It is a well-established legal principle that not every accused must be examined under the mentioned section. If there is no evidence pointing to the accused, the court should not ask any questions. Answers given to improper or incorrect questions should not be considered. When the accused admits guilt or acknowledges the charges, there is no need for further examination. The legislative intent is not to seek an explanation from the accused when there is no evidence against them.

The statement made under Section 313 of the Code of Criminal Procedure is considered to understand the truthfulness of the prosecution's case, but it is not treated as evidence. This statement, taken without an oath, does not fall under the definition of evidence as per Section 3 of the Evidence Act. If the accused wishes, they can present other witnesses or testify themselves under Section 315 of the Code of Criminal Procedure to refute the charges. The statement under Section 313 is not considered evidence because the accused cannot be cross-examined based on those statements. However, if the accused chooses to testify in defence, their version can be examined through cross-examination.

Implications of Failing to Follow Section 313 Requirements

Not questioning the accused under Section 313 of the Cr.P.C does not automatically make the entire legal process or the prosecution's case invalid. The accused can address this issue even during the appeal. It is not the sole reason for dismissal unless the accused can prove a miscarriage of justice. In the State (Delhi Administration) v. Dharampal [AIR 2001 SC 2924] case, the court emphasized that the failure to bring certain incriminating details to the accused's attention does not necessarily ruin the proceedings. The accused must demonstrate that this omission led to a miscarriage of justice. In another case, Gyan Chand and Others v. State of Haryana [AIR 2013 SC 3395] , the court held that raising concerns about non-compliance with Section 313 for the first time at the Supreme Court level was not valid without showing how it harmed the accused. Simply having an imperfect examination under Section 313 is not enough to overturn a conviction unless it causes real harm to the accused.

Things need to be considered while examining the accused 

  • Section 313 of the Criminal Procedure Code (clause (b) of sub-section 1) is an important protection for the accused to prove their innocence during the trial process.
  • Section 313 facilitates a direct conversation between the court and the accused, making it mandatory for the court to question the accused about the case, allowing them to personally explain any evidence against them.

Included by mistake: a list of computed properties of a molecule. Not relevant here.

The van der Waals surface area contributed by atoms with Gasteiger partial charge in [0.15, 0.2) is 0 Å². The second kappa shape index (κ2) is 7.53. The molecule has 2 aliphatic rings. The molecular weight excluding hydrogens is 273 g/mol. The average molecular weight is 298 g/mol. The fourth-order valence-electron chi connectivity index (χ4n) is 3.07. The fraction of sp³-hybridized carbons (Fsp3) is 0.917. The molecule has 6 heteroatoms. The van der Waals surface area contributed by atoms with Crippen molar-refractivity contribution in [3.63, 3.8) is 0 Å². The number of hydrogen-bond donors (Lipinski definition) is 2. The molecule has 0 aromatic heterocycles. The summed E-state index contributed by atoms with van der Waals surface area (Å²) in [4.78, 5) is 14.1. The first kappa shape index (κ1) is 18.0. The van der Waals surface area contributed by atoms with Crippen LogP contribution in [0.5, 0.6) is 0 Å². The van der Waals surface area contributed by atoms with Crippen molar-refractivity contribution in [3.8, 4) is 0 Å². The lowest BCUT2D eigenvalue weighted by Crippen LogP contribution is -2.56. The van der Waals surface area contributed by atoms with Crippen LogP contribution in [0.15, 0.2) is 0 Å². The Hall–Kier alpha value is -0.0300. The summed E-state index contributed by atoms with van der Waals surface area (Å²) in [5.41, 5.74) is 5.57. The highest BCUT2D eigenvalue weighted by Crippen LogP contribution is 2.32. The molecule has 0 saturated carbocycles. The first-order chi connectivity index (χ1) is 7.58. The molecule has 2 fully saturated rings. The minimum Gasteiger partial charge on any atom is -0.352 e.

• When questioned, the accused can choose to deny involvement altogether or admit to incriminating circumstances while using legally recognized defences.
  • The accused, while making a statement under Section 313, is not subject to cross-examination by the prosecution, providing them the freedom to speak without fear.
    • The explanations given by the accused, though not considered evidence under the Evidence Act, are relevant for determining the truth and examining the validity of the prosecution's case.
    • The statements of the accused during Section 313 examination cannot be selectively used. They must be considered as a whole to understand the context and authenticity, especially regarding any self-incriminating or exculpatory admissions.
    • If the accused presents a defence or offers an alternative version of events, the court must carefully analyse and consider these statements.
    • Failure to consider the accused's explanation regarding incriminating circumstances could jeopardize the trial and impact the validity of a conviction in some cases.


In conclusion, Section 313 of the Criminal Procedure Code emerges as a cornerstone for ensuring a fair and just trial. It bridges the gap between legal arguments and the personal narrative of the accused, upholding the principles of natural justice. The judicial emphasis, particularly seen in cases like Mehboob Batcha, dispels any notion of this section as a mere formality, emphasizing its indispensable nature. By providing the accused with a meaningful opportunity to explain incriminating circumstances, Section 313 safeguards their right to be heard, promoting transparency in legal proceedings. However, careful consideration is crucial during the examination to avoid jeopardizing the trial. As the accused's statements, though not sworn evidence, are relevant, the court must weigh them thoughtfully. Overall, Section 313 stands not only as a procedural requirement but as a vital instrument in fostering fairness, dialogue, and justice within the criminal trial process.

Over time, Section 313 evolved from earlier legal provisions. Its inception reflects legislative intent to enhance the accused's participation in tria